President Barack Obama signed into law on Friday legislation giving lawmakers a chance to review any nuclear deal the White House seeks to hammer out with Iran.
The U.S. and five other world powers have crafted a delicate framework with Iran to keep it from developing nuclear weapons. The nuclear deal with Iran is a key part of the president’s foreign policy legacy, a fact he underscored during an interview this week with The Atlantic.
The law gives Congress at least a month to review the details of an agreement. During the review, the president would be prevented from lifting congressionally imposed sanctions on Iran.
"Look, 20 years from now, I'm still going to be around, God willing. If Iran has a nuclear weapon, it's my name on this," the president said in The Atlantic interview with took place on Tuesday and was published on Thursday. "I think it's fair to say that in addition to our profound national-security interests, I have a personal interest in locking this down."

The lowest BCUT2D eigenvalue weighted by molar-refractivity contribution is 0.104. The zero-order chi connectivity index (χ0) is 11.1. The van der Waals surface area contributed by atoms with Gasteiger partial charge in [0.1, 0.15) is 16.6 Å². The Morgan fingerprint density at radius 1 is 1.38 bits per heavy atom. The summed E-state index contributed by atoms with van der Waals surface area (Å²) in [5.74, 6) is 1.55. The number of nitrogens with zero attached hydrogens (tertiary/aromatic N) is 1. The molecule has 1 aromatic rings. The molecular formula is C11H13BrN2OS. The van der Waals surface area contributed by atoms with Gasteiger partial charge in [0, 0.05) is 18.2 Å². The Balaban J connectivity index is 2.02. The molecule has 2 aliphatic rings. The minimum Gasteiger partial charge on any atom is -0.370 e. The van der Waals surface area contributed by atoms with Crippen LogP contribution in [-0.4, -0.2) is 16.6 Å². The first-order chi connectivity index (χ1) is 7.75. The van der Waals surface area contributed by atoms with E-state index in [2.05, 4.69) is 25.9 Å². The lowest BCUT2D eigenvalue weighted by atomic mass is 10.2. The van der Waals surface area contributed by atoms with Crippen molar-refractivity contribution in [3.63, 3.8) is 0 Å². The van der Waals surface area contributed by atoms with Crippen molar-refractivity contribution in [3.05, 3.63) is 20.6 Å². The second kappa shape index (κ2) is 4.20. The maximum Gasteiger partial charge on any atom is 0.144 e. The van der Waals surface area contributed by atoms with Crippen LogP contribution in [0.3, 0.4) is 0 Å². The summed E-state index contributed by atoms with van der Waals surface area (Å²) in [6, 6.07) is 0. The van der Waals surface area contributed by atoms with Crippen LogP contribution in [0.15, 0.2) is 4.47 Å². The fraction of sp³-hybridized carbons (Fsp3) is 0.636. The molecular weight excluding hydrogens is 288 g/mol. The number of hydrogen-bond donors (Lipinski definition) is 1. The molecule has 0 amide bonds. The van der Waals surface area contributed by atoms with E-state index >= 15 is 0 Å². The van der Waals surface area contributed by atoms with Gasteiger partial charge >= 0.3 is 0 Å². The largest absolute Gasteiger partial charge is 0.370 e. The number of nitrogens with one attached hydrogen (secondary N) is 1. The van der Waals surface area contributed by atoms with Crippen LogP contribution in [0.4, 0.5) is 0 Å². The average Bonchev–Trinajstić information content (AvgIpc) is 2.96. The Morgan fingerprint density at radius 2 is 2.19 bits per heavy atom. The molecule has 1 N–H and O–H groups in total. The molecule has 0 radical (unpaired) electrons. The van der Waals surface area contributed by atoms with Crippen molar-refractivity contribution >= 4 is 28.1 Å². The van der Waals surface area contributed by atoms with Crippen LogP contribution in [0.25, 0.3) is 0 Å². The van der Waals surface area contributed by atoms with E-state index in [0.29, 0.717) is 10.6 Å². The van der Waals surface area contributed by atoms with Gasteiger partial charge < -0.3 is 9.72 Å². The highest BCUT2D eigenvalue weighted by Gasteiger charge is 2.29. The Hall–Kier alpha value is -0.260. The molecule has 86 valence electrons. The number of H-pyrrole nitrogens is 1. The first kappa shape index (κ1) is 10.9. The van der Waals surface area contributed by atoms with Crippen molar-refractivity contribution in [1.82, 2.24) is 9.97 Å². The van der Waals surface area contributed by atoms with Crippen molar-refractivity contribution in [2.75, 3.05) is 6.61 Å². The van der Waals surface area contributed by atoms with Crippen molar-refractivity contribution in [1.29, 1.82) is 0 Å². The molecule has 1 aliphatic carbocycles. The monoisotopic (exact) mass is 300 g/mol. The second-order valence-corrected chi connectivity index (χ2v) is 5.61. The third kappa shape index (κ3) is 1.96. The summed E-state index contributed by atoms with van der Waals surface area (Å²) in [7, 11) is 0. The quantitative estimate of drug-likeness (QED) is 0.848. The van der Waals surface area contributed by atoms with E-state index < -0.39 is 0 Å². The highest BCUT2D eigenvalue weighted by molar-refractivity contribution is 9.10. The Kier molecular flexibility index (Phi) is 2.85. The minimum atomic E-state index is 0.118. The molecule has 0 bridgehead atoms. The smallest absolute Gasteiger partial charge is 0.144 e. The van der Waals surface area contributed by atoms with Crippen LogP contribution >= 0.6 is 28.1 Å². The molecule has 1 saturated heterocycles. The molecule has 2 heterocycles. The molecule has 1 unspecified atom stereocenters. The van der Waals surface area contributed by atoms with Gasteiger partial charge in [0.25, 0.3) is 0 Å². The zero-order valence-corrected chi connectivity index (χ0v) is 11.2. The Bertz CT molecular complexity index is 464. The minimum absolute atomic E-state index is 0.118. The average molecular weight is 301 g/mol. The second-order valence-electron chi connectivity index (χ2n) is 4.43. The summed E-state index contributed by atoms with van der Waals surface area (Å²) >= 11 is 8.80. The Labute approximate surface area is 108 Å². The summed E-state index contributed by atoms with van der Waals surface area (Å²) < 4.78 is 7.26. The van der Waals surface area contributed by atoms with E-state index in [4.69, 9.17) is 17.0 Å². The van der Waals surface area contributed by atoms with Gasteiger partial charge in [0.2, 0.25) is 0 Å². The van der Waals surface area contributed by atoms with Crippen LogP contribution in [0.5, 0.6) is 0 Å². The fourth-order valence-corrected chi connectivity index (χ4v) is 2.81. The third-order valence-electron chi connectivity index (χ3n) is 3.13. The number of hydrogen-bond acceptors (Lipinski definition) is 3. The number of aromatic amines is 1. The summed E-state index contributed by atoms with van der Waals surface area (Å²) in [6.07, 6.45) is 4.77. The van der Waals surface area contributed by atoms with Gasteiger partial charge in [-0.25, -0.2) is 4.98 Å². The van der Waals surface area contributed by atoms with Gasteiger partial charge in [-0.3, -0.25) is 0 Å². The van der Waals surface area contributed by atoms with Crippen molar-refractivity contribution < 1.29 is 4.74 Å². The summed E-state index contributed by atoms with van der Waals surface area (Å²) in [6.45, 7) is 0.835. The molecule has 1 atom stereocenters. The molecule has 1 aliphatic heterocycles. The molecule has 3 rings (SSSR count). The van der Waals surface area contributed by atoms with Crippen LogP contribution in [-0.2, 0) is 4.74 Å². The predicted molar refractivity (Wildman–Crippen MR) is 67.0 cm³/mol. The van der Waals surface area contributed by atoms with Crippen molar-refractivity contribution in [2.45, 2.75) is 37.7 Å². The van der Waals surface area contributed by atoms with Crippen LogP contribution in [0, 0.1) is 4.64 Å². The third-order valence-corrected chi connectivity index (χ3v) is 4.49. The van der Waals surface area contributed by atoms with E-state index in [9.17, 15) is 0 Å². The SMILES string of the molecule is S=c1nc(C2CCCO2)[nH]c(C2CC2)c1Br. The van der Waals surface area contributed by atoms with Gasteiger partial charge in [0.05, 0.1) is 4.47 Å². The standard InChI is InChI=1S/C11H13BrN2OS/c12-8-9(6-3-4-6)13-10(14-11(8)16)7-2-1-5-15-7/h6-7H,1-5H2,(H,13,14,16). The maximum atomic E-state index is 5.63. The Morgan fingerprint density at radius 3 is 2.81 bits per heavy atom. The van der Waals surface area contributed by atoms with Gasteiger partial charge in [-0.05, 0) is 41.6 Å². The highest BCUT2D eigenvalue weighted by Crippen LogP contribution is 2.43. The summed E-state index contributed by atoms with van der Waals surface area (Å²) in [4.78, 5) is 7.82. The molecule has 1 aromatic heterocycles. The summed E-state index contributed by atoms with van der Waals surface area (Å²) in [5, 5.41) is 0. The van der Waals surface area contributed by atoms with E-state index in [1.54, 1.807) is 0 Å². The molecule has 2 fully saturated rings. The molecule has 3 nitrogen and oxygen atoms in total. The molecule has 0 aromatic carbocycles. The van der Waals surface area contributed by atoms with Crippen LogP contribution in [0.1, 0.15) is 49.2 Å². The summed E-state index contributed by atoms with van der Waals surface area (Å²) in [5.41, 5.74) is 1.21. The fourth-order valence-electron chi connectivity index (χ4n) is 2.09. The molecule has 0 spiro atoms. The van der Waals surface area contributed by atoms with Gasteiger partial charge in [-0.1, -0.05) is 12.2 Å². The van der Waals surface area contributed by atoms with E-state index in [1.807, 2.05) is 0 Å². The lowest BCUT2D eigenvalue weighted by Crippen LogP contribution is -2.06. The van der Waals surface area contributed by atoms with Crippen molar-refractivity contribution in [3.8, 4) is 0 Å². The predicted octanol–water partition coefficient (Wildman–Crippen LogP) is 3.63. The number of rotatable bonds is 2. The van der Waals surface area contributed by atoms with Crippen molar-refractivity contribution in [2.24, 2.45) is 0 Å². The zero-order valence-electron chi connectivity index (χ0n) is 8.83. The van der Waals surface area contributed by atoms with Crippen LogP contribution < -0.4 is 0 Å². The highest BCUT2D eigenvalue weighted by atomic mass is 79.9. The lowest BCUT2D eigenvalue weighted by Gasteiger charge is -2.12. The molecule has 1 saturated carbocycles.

The president’s signing of the legislation into law comes a week after Obama met with leaders of Gulf nations at Camp David. During the summit, the president stressed to leaders from such countries as Saudi Arabia, a close U.S. ally, that a nuclear deal with Iran is the best way to help shore up security in the region.
"Here at Camp David, we agreed that a comprehensive, verifiable solution that fully addresses the region's and international concerns about Iran's nuclear problem is in the security interests of the international community, including our (Gulf nation) partners," Obama said during a press conference last week.